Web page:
~There are precious things that cost nothing.~
The purpose of the class is to present research on happiness, why we don’t have it (the things we think will make us happy, don’t) and how we can get it (what actually makes us happy may be surprising).
Of the many studies that Dr. Santos discusses, one in particular caught my interest. University of Chicago researcher Nicholas Epley investigated the impact that social connections have on our happiness (“Mistakenly seeking solitude“). Briefly, he found that individuals who made even superficial contact with someone else during their commute to work on a train not only felt happier, but the person with whom they struck up a conversation likewise felt happier that day.
But this can be uncomfortable to do. Quite often, people taking public transport keep to themselves. Even if we know that striking up a conversation might be pleasant – and even increase our happiness – we may feel too self-conscious to engage with a stranger.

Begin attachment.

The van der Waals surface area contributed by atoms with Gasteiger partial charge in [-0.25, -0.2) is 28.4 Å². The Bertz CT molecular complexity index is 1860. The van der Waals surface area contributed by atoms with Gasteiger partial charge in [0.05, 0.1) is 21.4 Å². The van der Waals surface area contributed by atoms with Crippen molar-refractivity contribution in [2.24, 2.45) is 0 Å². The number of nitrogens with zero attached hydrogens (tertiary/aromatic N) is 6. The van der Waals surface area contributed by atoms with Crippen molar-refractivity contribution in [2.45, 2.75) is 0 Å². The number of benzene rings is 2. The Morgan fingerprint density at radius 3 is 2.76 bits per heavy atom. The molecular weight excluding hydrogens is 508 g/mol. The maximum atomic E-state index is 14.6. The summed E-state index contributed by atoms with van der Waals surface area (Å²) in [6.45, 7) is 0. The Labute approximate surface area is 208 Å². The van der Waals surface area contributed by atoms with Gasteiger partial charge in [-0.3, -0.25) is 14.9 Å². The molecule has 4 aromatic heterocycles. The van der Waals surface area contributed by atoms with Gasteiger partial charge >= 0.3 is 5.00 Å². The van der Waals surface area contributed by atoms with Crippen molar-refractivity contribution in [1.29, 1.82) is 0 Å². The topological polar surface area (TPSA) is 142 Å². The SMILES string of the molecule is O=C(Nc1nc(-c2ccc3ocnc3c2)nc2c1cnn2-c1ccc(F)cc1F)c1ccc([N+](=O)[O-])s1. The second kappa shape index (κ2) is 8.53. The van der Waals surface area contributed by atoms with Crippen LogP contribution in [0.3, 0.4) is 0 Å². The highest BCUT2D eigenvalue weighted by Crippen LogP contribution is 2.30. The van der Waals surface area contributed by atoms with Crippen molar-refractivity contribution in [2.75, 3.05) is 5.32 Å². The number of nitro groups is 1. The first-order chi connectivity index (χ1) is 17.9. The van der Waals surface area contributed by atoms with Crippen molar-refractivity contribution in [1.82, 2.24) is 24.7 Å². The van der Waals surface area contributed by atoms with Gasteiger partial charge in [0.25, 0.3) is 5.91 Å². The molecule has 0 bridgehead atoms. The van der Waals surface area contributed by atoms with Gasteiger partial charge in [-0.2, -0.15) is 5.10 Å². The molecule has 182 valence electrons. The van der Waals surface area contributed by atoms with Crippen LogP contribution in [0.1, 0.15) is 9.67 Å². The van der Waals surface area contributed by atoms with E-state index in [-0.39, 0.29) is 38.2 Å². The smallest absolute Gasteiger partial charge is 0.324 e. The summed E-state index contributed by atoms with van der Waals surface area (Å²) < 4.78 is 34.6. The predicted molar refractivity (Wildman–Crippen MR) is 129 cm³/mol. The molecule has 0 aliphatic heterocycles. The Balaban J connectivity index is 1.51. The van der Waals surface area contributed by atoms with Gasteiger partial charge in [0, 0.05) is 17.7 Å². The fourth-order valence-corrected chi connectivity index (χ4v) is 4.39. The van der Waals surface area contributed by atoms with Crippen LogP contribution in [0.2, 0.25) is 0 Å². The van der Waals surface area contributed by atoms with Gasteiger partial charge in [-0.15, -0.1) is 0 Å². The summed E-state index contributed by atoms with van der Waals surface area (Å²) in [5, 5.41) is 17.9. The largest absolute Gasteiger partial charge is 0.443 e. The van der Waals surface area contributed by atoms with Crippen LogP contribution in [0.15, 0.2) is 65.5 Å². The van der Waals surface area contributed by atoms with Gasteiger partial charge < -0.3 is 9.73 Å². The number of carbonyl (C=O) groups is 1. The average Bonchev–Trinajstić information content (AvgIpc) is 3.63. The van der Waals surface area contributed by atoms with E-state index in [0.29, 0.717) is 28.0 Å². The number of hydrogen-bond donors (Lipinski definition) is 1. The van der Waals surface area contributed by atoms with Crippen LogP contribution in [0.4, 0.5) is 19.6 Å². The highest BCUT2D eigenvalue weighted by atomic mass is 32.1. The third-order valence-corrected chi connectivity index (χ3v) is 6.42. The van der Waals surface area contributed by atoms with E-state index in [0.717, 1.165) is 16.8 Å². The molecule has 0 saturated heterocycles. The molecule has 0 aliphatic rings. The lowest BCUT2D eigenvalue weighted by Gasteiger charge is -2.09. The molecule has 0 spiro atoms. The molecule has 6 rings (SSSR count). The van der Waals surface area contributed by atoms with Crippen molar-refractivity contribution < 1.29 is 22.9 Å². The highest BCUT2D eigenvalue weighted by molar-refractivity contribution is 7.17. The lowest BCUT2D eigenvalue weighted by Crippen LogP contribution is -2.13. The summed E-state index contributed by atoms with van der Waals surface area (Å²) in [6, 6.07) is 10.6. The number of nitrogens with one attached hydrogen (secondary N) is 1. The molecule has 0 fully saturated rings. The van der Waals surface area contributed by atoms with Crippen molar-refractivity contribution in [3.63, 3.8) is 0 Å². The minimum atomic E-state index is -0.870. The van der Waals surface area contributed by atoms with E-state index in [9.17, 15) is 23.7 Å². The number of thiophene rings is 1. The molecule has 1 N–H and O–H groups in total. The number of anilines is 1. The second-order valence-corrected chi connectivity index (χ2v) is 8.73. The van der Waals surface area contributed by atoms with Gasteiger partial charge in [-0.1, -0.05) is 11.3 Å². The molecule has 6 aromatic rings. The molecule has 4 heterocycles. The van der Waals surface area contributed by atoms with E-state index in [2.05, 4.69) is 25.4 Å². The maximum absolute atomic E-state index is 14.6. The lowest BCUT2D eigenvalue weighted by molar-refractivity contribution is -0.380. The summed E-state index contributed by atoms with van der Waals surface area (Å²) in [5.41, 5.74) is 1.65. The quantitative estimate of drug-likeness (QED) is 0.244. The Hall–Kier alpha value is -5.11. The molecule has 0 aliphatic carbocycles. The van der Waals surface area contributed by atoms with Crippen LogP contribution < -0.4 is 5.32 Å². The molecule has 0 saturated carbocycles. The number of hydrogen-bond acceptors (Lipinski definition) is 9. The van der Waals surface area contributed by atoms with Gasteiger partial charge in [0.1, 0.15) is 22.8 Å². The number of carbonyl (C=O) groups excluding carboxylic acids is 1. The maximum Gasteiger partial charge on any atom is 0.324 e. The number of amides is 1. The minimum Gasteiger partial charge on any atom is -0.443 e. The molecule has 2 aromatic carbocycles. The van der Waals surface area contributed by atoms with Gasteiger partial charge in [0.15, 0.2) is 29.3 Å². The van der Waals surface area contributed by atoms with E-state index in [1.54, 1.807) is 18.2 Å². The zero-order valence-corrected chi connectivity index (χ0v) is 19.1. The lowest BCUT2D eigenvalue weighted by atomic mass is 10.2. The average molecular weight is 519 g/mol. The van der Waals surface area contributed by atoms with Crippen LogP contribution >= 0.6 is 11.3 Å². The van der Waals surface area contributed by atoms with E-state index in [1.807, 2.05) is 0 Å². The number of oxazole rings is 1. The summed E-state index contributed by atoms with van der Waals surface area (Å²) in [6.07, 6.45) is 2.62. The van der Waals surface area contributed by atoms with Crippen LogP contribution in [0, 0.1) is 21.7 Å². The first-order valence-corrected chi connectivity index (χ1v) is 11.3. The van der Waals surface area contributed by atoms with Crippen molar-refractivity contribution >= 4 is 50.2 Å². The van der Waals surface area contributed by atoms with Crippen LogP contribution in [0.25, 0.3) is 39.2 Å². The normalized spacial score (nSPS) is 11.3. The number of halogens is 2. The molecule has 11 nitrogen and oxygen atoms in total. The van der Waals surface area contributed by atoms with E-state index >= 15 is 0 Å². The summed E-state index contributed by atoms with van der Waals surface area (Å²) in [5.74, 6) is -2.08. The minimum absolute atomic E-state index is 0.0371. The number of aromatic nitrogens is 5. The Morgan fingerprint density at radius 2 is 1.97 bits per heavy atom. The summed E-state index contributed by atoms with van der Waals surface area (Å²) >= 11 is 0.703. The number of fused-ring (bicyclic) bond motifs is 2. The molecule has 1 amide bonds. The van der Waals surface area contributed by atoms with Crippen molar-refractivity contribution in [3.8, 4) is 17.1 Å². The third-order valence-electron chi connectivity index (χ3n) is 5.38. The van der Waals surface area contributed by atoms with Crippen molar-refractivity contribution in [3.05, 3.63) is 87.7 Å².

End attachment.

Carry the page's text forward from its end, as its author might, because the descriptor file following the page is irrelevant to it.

This made me think: some of the most rewarding interactions that I’ve had with strangers have consisted of merely eliciting a smile from them. That is a very brief connection with another human that ends up bringing both of us joy.
And the best way to do that? Pay them a compliment. I have been gifted with the most beautiful and sincere smiles from others by complimenting them on something about them that was genuinely laudable, resulting in good feelings that last an unexpectedly long time. Try it and see!
Furthermore, when you open yourself to finding something to compliment about another person, it is amazing how quickly you can locate it. Your eyes see things more brightly and happily, and that feeling is passed on to your recipient along with your kind words.
Then, if their smiles last long enough for their good mood to positively benefit someone else, perhaps that simple act of a compliment can send a ripple that becomes something so much bigger.
What a lovely gift to the world.